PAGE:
By JP Mangalindan
July 3, 2012

Why your next phone could be made in the U.S.A.; how hacker group Anonymous launches attacks. 

Made in America: could your next phone be homegrown? [ENGADGET]

For the past score or so, the issue of manufacturing in America has been a prevalent one. Millions upon millions of manufacturing jobs in America have been lost in the realms of textiles and furniture. But recently, the political scope that typically dodges the world of consumer electronics has found its sights set squarely on a field that we as gadget journalists cover. Some might say that Apple’s recent dealings with Foxconn helped to bring the issue to light, but honestly, those jobs were being shipped elsewhere long before the iPod came to fruition.

Megaupload founder goes from arrest to cult hero [THE NEW YORK TIMES]

In an e-mail interview, Mr. Dotcom said he had been treated badly by the New Zealand police and the government, which he said he believed was simply kowtowing to U.S. requests. “Two helicopters and 76 heavily armed officers to arrest a man alleged of copyright crimes — think about that,” he wrote. “Hollywood is importing their movie scripts into the real world and sends armed forces to protect their outdated business model.”

Facebook mines its own network for acquisitions [THE WALL STREET JOURNAL]

Facebook’s interest in acquisitions may be an incentive for some entrepreneurs. But it also carries the risk of alienating the developers who have made Facebook a robust marketplace for apps. These choices are part of Facebook’s evolution to a profit-maximizing enterprise. Facebook is especially concerned with ramping up its efforts to make money from its mobile site, where it currently only has limited advertising opportunities.

EA is “going to be a 100% digital company, period” says Gibeau [GAMESINDUSTRY.BIZ]

The company recently had its first year of digital revenues over one billion dollars, and now EA is expecting that number to jump closer to $2 billion (guidance of $1.7 billion in digital revenues this year). For EA Labels boss Frank Gibeau, the business is clearly at a tipping point. He told GamesIndustry International recently that EA clearly will be 100 percent digital in the near future.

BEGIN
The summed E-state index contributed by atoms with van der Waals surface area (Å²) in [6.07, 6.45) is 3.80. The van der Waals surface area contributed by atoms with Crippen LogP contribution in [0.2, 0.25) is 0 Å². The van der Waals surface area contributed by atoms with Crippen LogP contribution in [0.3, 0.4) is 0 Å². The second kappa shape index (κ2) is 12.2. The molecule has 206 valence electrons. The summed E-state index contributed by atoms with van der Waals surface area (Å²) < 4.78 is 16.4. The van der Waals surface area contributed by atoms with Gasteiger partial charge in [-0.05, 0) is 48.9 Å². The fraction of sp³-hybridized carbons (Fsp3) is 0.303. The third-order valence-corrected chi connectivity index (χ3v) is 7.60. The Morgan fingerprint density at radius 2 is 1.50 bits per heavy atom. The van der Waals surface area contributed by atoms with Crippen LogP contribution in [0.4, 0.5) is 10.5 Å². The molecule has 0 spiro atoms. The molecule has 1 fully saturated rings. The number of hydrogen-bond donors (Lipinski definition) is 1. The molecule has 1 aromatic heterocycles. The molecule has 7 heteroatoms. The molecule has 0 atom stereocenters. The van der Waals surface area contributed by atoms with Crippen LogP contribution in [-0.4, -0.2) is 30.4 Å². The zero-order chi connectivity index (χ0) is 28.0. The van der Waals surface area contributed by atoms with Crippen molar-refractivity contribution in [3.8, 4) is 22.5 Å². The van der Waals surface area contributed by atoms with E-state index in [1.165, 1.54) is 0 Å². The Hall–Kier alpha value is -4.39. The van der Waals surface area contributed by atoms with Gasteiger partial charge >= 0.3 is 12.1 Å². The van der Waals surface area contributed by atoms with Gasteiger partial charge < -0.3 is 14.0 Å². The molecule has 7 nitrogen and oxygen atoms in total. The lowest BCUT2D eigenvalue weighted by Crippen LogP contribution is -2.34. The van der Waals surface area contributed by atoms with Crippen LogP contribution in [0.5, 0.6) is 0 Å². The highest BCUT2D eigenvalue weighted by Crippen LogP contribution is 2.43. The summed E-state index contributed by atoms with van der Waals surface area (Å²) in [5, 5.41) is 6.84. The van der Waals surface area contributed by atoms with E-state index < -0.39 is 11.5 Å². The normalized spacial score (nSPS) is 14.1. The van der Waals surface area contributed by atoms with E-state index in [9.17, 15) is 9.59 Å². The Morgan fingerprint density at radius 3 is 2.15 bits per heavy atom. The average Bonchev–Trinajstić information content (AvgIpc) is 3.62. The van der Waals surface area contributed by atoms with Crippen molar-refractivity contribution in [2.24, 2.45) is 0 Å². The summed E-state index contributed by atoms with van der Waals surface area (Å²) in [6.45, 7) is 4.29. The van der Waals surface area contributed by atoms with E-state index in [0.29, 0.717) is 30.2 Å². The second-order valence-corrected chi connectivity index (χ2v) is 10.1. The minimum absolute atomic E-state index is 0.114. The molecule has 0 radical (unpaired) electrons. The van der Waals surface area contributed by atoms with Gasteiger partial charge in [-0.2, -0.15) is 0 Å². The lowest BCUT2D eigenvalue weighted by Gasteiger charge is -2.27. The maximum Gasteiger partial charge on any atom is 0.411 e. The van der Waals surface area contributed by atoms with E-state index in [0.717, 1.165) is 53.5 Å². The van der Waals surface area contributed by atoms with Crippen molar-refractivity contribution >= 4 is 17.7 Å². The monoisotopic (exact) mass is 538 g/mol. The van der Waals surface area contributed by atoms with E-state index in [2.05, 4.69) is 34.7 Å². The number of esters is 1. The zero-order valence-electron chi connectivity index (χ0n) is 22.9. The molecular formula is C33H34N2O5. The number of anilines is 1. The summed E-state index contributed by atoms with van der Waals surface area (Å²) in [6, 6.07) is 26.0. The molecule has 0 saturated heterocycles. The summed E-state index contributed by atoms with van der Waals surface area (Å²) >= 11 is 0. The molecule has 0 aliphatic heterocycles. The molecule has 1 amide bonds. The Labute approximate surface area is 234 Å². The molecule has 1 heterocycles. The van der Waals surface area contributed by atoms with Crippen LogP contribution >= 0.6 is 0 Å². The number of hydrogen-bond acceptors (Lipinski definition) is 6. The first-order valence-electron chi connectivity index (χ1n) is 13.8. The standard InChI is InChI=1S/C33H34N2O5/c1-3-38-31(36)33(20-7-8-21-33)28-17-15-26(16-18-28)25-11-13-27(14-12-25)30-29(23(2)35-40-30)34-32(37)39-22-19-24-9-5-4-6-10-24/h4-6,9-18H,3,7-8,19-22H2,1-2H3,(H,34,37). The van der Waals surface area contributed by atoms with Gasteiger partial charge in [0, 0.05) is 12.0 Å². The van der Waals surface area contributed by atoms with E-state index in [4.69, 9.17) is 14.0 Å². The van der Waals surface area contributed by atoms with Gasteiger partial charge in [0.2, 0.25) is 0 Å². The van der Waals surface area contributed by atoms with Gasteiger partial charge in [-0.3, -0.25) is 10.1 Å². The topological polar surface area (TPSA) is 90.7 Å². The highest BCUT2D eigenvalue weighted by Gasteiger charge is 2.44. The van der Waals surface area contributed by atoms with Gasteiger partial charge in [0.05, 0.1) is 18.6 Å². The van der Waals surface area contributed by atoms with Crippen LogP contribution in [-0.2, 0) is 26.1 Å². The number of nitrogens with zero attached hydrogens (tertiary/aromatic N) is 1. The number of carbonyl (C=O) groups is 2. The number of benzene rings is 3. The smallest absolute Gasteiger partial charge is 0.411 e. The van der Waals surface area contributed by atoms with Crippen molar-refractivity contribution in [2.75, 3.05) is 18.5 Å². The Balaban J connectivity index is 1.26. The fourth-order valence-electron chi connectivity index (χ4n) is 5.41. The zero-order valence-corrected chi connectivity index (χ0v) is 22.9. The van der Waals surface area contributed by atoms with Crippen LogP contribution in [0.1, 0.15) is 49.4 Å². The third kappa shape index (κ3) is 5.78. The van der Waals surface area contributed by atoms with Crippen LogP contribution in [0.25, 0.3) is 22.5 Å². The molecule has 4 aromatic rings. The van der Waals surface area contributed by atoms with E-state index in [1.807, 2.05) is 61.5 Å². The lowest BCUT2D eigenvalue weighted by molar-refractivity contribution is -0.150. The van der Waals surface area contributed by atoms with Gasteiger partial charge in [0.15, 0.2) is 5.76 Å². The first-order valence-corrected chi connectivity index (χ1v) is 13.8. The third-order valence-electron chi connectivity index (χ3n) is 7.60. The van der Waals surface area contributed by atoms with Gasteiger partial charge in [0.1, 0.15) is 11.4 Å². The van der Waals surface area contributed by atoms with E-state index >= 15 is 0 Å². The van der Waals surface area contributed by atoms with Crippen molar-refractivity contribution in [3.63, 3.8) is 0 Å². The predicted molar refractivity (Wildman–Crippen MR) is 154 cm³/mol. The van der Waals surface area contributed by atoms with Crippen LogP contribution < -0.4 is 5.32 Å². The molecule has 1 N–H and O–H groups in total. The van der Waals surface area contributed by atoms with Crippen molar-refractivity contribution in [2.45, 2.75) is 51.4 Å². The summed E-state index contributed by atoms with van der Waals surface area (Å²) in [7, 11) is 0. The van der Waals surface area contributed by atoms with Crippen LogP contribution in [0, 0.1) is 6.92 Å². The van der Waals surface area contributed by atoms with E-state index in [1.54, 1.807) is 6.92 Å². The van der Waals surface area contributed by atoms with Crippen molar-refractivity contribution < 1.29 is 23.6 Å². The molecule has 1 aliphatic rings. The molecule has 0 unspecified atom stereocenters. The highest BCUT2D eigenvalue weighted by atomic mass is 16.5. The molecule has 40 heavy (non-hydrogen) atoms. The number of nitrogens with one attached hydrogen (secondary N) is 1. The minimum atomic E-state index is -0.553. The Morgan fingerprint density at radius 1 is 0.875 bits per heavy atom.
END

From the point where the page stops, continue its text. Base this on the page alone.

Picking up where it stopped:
How Anonymous picks targets, launches attacks, and takes powerful organizations down [WIRED]

For the next eight months, Sabu continued to rage across the Internet as a core member of AntiSec, a blackhat hacking group within Anonymous. He helped to deface government and corporate websites and even helped bring down the private intelligence firm Stratfor—all, apparently, with the FBI’s blessing as it quietly gathered logs on Monsegur’s fellow “anons.” Law enforcement officials later told Fox News that Monsegur was working out of the FBI offices “almost daily” in the weeks after he pleaded guilty in August and then from his own home thereafter, with an agent watching his activity 24 hours a day.

NPD: Tablets to overtake notebooks by 2016 as the most popular mobile ‘PC’ [TECHCRUNCH]

Tablets, and specifically the iPad from Apple, have been one of the big drivers for growth in mobile in the last couple of years, but figures out today from NPD indicate that their popularity is going to get even bigger: the market for tablets, its researchers predict, is set to boom from 121 million shipped tablets today to 416 million devices by 2017, when they will overtake notebooks to become the most popular mobile PC device, driven by a drop in costs and a rise in features. Overall mobile PC shipments will reach 809 million units by 2017, from 347 million today.

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